MP Financial Interests
Monday 6th September 2021
4. Visits outside the UK
Name of donor: Lord Rami Ranger
Address of donor: private
Estimate of the probable value (or amount of any donation): …
EDM signed
Wednesday 1st July 2020
National Museum of Black, Asian and Minority Ethnic History and Culture
That this House recognises the important role played by the Smithsonian National Museum of African American History and Culture in …

Division Voting information

During the current Parliamentary Session, Helen Grant has voted in 284 divisions, and 2 times against the majority of their Party.

17 Jun 2020 - Health and Personal Social Services - View Vote Context
Helen Grant voted Aye - against a party majority and in line with the House
One of 104 Conservative Aye votes vs 124 Conservative No votes
Tally: Ayes - 253 Noes - 136
13 May 2020 - Remote Division Result: Agriculture Bill (Third Reading) - View Vote Context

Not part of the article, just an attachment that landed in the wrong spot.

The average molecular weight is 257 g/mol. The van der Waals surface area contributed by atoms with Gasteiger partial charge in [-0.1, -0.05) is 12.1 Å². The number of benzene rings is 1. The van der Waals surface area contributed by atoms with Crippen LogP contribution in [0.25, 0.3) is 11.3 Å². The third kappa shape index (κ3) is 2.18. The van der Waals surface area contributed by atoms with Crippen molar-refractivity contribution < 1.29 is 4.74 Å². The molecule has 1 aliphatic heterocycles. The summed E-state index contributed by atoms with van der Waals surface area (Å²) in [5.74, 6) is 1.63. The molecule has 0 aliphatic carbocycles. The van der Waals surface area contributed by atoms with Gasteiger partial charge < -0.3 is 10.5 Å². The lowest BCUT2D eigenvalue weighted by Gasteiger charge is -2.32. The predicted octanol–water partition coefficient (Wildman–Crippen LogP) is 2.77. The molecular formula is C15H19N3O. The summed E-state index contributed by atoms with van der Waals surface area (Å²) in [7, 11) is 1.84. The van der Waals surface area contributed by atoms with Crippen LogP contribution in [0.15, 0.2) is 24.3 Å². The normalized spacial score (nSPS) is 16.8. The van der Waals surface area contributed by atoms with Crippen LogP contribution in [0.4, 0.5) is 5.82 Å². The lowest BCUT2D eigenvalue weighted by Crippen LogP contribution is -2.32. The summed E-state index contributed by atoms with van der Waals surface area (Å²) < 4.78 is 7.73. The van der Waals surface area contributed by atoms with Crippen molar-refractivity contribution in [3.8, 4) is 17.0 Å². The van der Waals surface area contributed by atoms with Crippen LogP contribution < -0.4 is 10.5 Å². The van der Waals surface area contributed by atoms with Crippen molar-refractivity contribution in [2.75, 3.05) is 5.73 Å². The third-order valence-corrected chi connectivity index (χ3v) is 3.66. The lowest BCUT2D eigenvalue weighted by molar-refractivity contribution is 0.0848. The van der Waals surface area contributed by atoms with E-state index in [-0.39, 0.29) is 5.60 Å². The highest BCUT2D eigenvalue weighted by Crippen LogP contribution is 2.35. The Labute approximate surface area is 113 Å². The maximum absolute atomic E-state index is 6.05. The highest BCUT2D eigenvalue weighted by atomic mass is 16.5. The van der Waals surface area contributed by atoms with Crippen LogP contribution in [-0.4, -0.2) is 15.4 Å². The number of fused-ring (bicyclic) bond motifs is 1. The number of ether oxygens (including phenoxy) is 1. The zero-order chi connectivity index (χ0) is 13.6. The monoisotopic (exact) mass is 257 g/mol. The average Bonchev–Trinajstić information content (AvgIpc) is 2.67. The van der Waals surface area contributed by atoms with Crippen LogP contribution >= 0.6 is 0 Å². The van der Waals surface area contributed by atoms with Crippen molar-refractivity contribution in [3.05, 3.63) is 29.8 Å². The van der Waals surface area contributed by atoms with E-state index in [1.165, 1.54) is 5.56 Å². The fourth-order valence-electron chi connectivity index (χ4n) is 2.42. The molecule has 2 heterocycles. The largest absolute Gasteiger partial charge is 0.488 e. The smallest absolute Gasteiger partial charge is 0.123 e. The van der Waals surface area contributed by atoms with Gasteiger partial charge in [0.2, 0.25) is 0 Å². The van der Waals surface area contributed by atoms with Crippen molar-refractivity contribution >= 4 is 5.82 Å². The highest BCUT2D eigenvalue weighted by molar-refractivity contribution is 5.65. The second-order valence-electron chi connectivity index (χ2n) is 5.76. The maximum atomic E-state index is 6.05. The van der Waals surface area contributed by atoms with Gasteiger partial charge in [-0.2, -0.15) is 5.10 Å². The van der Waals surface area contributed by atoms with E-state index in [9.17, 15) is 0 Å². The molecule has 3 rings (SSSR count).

Helen Grant voted No - against a party majority and against the House
One of 1 Conservative No votes vs 352 Conservative Aye votes
Tally: Ayes - 360 Noes - 211
View All Helen Grant Division Votes

Debates during the 2019 Parliament

Speeches made during Parliamentary debates are recorded in Hansard. For ease of browsing we have grouped debates into individual, departmental and legislative categories.

Sparring Partners
Boris Johnson (Conservative)
Prime Minister, First Lord of the Treasury, Minister for the Civil Service, and Minister for the Union
(2 debate interactions)
Nigel Evans (Conservative)
(1 debate interactions)
Sarah Champion (Labour)
(1 debate interactions)
View All Sparring Partners
Department Debates
Cabinet Office
(1 debate contributions)